[UK]Bell's Life in London 5 Feb. 7/1: The presence of these gentlemen [...] the Knights of the Fives [i.e. prizefighters].
[UK]Egan Bk of Sports (1832) 20: The ‘Knight of the Block’ [i.e. a barber] has beaten me against my will.
[UK]song title in Rummy Cove’s Delight in Spedding & Watt (eds) Bawdy Songbooks (2011) III 98: The Knight of the New Iron Goose.
[UK]J. Grant Sketches in London 202: ‘That is his right name,’ insisted the knight of the bludgeon.
[UK]Era 11 Mar. 10/4: Somewhere in the West a sable Knight of the lather was [...] shaving a ‘hoosier’.
[UK]Sam Sly 24 Mar. 3/1: He advises P. W. [...] a knight of the counter, not to ‘do the extensive’ in that heavy sack coat, in which he tries to pass himself off for a gentleman.
[Aus]Bell’s Life in Sydney 8 Feb. 2/7: [T]he ‘Repentent Cross-leg Knight of the Cabbage and Shears '[i.e. a tailor]’.
[UK]Kendal Mercury 3 Apr. 6/1: We will take leave of the Knights of the bag [i.e. a tramp].
[Aus]Bell’s Life in Sydney 4 June 3/2: A knight of the hammer and pulpit [i.e. an auctioneer] .
[UK]Thackeray Adventures of Philip (1899) 141: The dice-box went round in many a haunt of pleasure. The knights of the Four Kings travelled from capital to capital, and engaged each other or made prey of the unwary.
[UK] in Songs for the Army 26–28: [titles] The Knight of the Rose/ The Knight of the Shamrock/ The Knight of the Thistle.
[UK]J. Diprose London Life 42: These knights of the barrow – in the language of the fraternity – often boast that if one ‘pulls up his boot,’ he can ‘make the up his leg’ by going to market early and ‘knock in’ his ‘ten or twelve hog afore breakfast’.
[UK]Morpeth Herald 30 Mar. 6/3: ‘Respected citizen, and of the honorable craft of the tailor,’ [...] Mr Thomas Pow, knight of the scissors, bowed.
[UK]Leeds Times 30 Apr. 8/2: The ranks of the ‘blue army’ [...] in favour of teetotalism [...] ought to be extended to the knight of the blue banner in his crusade against the temptations of the bottle.
[US] ‘The Jolly Vaquero’ in Lingenfelter et al. (eds.) Songs of the Amer. West (1968) 337: True knight of the saddle is he.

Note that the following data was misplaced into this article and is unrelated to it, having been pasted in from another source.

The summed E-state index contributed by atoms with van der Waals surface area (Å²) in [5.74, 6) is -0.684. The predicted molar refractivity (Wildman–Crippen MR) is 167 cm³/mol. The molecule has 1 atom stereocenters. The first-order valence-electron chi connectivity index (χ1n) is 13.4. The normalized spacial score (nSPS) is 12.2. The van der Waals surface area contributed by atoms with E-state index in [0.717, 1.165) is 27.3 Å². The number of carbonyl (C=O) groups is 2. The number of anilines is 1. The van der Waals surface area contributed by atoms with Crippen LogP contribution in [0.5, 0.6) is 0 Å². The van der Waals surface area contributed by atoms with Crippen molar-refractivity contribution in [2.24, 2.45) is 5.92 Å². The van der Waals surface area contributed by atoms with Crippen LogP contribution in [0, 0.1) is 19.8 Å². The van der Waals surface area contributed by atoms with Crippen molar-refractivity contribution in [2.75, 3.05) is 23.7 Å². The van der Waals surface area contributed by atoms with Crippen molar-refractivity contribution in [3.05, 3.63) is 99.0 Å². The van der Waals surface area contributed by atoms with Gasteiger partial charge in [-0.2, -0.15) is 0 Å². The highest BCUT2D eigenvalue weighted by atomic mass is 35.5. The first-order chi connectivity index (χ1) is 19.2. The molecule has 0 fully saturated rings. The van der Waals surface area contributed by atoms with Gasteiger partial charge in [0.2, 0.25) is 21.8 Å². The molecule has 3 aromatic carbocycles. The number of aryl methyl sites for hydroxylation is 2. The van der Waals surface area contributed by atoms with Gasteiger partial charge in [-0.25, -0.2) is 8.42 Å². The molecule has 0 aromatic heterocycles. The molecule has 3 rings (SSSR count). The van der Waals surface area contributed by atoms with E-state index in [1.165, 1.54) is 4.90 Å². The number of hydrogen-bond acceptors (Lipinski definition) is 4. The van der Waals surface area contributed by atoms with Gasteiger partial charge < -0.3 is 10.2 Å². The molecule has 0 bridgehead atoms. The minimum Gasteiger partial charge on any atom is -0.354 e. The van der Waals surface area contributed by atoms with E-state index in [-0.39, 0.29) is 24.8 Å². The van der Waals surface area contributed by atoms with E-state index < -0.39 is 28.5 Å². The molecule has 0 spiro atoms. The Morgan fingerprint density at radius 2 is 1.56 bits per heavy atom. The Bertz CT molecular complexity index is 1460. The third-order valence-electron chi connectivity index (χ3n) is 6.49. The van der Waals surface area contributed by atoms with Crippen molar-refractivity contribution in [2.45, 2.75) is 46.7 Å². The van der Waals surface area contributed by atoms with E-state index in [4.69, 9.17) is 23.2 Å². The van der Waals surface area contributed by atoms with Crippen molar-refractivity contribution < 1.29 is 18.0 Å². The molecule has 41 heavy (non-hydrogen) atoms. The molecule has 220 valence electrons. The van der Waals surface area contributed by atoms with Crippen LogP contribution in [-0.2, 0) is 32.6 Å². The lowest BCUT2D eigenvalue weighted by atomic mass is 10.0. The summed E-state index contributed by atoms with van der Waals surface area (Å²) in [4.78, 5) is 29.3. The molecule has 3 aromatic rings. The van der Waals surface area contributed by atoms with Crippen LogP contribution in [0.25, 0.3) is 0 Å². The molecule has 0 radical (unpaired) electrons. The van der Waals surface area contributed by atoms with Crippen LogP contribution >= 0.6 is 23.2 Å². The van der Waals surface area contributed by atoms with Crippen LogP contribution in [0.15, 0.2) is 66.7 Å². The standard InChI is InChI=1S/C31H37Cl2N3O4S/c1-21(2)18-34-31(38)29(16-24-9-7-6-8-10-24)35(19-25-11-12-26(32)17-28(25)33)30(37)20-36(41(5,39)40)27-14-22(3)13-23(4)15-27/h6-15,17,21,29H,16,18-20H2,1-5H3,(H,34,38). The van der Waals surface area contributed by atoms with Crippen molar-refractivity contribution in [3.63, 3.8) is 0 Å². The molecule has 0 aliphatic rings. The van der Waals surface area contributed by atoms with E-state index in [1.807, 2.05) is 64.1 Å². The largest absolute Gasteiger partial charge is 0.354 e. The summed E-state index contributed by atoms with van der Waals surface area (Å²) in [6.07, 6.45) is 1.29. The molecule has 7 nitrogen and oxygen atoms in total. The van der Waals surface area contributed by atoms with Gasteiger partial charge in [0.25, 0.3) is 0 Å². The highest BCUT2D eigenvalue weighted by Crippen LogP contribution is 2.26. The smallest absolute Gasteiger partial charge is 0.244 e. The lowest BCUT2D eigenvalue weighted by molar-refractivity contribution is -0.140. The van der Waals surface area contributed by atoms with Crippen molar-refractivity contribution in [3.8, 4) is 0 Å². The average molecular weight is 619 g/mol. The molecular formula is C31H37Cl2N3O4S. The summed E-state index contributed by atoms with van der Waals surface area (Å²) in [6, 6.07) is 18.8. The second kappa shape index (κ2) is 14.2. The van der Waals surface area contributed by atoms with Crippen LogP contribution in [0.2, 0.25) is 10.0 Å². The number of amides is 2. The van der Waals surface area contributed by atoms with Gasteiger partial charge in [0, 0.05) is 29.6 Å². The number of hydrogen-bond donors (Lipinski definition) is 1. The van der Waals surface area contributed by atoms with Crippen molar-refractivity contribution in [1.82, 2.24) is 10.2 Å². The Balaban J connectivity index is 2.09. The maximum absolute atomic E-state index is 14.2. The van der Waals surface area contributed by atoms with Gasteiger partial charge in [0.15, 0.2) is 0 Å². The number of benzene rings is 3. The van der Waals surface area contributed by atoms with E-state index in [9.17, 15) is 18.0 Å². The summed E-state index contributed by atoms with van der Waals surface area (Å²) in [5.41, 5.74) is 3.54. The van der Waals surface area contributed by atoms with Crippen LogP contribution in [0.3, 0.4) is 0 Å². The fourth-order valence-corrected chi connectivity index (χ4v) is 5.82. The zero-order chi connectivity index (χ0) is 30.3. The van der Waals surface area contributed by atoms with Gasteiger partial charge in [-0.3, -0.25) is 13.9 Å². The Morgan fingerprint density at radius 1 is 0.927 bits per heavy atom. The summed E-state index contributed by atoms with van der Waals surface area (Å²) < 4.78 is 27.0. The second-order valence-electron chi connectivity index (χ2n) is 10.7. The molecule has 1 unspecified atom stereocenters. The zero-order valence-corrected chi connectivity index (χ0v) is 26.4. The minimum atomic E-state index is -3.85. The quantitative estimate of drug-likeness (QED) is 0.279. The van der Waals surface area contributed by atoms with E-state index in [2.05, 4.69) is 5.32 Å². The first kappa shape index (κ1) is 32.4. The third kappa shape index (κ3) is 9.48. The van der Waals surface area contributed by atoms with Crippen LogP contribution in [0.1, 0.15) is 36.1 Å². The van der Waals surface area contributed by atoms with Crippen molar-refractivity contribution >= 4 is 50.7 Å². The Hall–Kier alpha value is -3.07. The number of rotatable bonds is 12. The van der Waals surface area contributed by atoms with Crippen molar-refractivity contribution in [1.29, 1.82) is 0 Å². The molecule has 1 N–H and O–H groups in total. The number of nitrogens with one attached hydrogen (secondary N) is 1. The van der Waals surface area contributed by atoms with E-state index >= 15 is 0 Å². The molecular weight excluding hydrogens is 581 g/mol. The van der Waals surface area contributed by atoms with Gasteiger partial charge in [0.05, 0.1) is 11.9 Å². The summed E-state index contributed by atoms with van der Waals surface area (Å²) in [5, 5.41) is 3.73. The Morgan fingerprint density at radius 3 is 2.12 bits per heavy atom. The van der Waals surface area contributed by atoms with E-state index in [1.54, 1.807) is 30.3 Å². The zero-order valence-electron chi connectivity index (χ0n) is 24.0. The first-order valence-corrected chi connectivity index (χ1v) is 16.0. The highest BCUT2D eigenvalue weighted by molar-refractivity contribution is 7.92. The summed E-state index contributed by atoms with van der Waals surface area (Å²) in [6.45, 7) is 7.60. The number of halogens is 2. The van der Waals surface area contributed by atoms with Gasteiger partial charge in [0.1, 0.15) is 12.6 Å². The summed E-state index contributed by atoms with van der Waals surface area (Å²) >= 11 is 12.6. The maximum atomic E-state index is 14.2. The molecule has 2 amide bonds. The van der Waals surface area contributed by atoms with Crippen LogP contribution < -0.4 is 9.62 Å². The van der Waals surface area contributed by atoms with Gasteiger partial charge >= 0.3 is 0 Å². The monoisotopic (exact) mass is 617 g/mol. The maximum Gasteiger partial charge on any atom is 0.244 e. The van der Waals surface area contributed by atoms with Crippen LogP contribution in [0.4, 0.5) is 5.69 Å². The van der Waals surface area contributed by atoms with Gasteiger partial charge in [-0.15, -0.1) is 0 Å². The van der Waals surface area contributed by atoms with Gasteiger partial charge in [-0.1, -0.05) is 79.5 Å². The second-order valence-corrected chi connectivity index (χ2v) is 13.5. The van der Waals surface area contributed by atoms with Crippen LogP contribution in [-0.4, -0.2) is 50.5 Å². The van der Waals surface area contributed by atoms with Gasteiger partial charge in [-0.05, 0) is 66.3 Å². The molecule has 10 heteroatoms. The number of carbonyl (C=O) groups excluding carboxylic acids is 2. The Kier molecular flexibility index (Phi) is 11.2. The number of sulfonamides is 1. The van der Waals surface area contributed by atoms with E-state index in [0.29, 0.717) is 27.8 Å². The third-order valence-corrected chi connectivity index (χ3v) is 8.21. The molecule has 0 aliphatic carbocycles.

[UK]Daily Tel. 18 Nov. n.p.: The crack coaches... were tooled by expert ‘knights of the bench’.
[US]G. Devol Forty Years a Gambler 188: When I saw the knight of the punch bearing down upon them, I jumped up and met him.
[Aus]Dead Bird (Sydney) 26 Oct. 3/2: Ten to one was freely offered by one local knight of the hammer.
[UK]Sporting Times 29 Mar. 6/5: What’s worse than a boring barber? Pitcher [...] went into a King’s Cross chin-tearer’s to be scraped. The knight of the lather, as he ‘went over’ the ground, ran his fingers daintily over Pitcher’s caput.
[Aus]Truth (Sydney) 15 Apr. 1/8: A Surrey Hills pawnbroker [...] deposed that Mr James Thomas [...] came into his shop [...] and picked up two very fine gold nugget pins and asked: ‘Would you recommend me to take them?’ ‘Yes I would,’ replied the Knight of the Golden Balls.
[US]Spanish Fork Press (UT) 4 Oct. 3/4: They have chosen knights of the yard-stick, a quill-pusher, and a lawyer [...] and propose to place these men to make your laws.
[UK]‘Pot’ & ‘Swears’ Scarlet City 132: Oscar [...] is a most remarkable man among knights of the napkin [i.e. waiters].
[US]L.A. Herald 9 Apr. [Internet] I turn to the blue-coated Knight of the Trolley, who tells me just exactly how to get on and off a car.
[Aus]Bulletin (Sydney) 12 Oct. 3/2: Just remark such truth is painin’ in a knight of rod and net; / Then swim out! and mooch for Canaan, ’cos your swag is gettin’ wet!
[Aus]Sun. Times (Perth) 17 July 1/1: The supper-room scandal at a riverview pub concerns a commercial and a hammer-knight's helpmeet [...] the artless auctioneer goes about serenely unconscious of the commercial’s caper.
[UK]Sporting Times 27 May 1/2: He went to get his hair cut, and the knight of the scissors tucked a napkin under his chin.
[US]C.E. Mulford Bar-20 iv: Two score or more joyous cowboys from the neighboring ranches, who livened things as those knights of the saddle could.
[US]N.Y. World 29 Sept. in Fleming Unforgettable Season (1981) 267: The gallant Knight of the Wallop, ‘Turkey Mike’ Donlin [i.e. a batter].
[Aus]Truth (Brisbane) 10 Jan. 11/1: [headline] KNIGHTS OF THE KNUCKLE / FLUTTERS FOR FISTIC FAME.
[Aus]E.S. Sorenson Bush Cooks in Life in the Aus. Backblocks 82: The ‘knights of the flour-bag’ come in for a good deal of discussion at camp fires. A stockman one night related an experience with a ‘pick-up,’ who officiated during a mustering tour, being provided in this instance with a small hut.